Secret Do’s and Don’ts of LinkedIn
We all love Social Media. Even when you’re in Jobsearch mode, there’s a social media platform for that! LinkedIn (I like to describe it as Facebook for grown ups) can be a powerful tool when you’re looking to land an internship (or your dream job!). But all too often people blow their chances by not following the actual rules of LinkedIn.
How to Use LinkedIn Effectively…
LinkedIn is different from every other type of social media. The do’s and don’ts of LinkedIn are very different from other social sites like Facebook or Twitter. To make sure you’re giving yourself the best chance of landing your dream role, follow a few important do’s and don’ts.
1. Personalize Your Connection Requests
Always personalize a connection request. The LinkedIn default message is generic and says “I don’t know you” when what you want to do is connect. This is one sure fire way to make sure your request will go unnoticed. Personalize all your connection requests with a short message. Have you met the person before (even briefly)? Is there a common connection? Say it! As an example, imagine you want to connect with a certain very famous CEO:
It was great to meet you at Facebook HQ last week! Loved your sweatshirt! I was the guy you were talking to in the line for the beer tap.
Think of how many requests certain people (like Mark Zuckerberg) may get to connect. Make sure yours stands out with your personalized message.
2. Have A Businesslike Profile Picture
You need a profile picture, and I’m not talking about your Facebook profile picture. LinkedIn is a professional social network and your profile picture should look well, professional. Don’t start connecting with people until you have a nice clean, professional headshot on your account. The worst thing for your profile – having no picture at all. Tip: Use a border around it, it helps it stand out in list mode.
3. Keep It Professional
LinkedIn means business. Your profile and the posts you share should always relate to the area you want to work in. Though it taught you the value of a hard day’s work, leave out that you ran a lemonade stand one summer. Stick to experiences that enhance your profile.
4. Write In A Way that Tells A Story About You
People like stories. You should write your profile (story) in a polished way, but that doesn’t mean you can’t bring your unique personality into it. LinkedIn is all about business, but it can still have a thread running through it that weaves a tale about you and what you give to your work. TIP: Always write your profile in the first person. Referring to yourself in the third person is too formal.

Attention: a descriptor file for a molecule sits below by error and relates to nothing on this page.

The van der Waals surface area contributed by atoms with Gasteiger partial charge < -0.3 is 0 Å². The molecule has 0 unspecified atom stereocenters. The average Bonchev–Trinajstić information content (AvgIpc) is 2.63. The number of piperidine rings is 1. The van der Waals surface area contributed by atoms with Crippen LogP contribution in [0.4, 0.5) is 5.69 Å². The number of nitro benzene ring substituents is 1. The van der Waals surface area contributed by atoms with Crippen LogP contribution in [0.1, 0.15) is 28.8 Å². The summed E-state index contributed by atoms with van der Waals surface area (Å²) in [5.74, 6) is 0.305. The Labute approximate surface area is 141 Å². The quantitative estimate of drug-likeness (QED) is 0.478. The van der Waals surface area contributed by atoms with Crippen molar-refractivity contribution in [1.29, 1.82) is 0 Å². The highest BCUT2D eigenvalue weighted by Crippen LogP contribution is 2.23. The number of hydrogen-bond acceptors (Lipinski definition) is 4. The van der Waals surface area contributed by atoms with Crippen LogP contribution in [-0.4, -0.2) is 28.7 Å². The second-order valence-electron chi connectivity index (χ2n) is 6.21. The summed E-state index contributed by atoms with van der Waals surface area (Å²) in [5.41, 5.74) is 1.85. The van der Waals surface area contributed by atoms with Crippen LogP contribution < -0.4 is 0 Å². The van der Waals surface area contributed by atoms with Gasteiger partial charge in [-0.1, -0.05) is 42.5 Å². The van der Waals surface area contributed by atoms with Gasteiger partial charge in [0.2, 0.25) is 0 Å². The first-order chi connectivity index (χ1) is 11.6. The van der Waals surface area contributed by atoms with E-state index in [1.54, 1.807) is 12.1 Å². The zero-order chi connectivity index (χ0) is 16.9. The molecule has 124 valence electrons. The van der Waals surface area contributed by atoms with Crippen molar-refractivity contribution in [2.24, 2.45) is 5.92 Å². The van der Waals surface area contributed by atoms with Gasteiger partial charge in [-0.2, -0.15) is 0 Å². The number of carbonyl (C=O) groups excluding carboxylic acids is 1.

1. Don’t Treat LinkedIn Like Other Social Media Channels
LinkedIn is not Facebook, Twitter or Instagram.
This is not the place for pictures of your food or that time you were partying with your friends.
It’s also not the place for sharing a constant stream of funny/inappropriate posts.
LinkedIn is for professionals, so share posts that show your expertise. Write about your internship. Show how you benefitted from it, show what you learned and what your accomplished.
2. Don’t Connect With Everyone and Anyone
It’s not a numbers game! It’s about connecting to people who will become valued connection partners. In LinkedIn world, less IS more. You should never randomly connect with people on LinkedIn, unless of course Mr Obama sends you a request. In that case, by all means, connect!
Don’t accept anyone who randomly wants to connect with you either. They could just be trying to beef up their LinkedIn connections, so make sure you check out their profile before accepting.
To get real value from LinkedIn, only connect with people you’ve worked with, have had a personal connection with and who may be a valuable connection in the future. It’s not the place to connect with the woman in the IT department you spoke to while she helped solve your problems with the Internet on campus (unless you want a job in IT!).
3. Don’t Ask People You Don’t Know For Recommendations
If you are going to ask someone for a recommendation (or if you are going to give one), make sure you know them. Imagine if you ask someone to give you a recommendation and it turns out they have a bad reputation in the industry? Their recommendation will live on your profile and will link to their profile too. If an potential employer looks at your profile before they hire you (which will happen), this won’t look good!
The most important thing to remember about how to use LinkedIn effectively (and every other form of social media) is to think about the people who will be reading your profile and the posts you share. Write it for them, not you.
On social media you’re connected to other people. They see what you share, so before you hit that share button think ‘what is this going to add to their day?’ If the answer is nothing, you might want to rethink what you’re about to share.
See more great tips on how to clean up your social media act.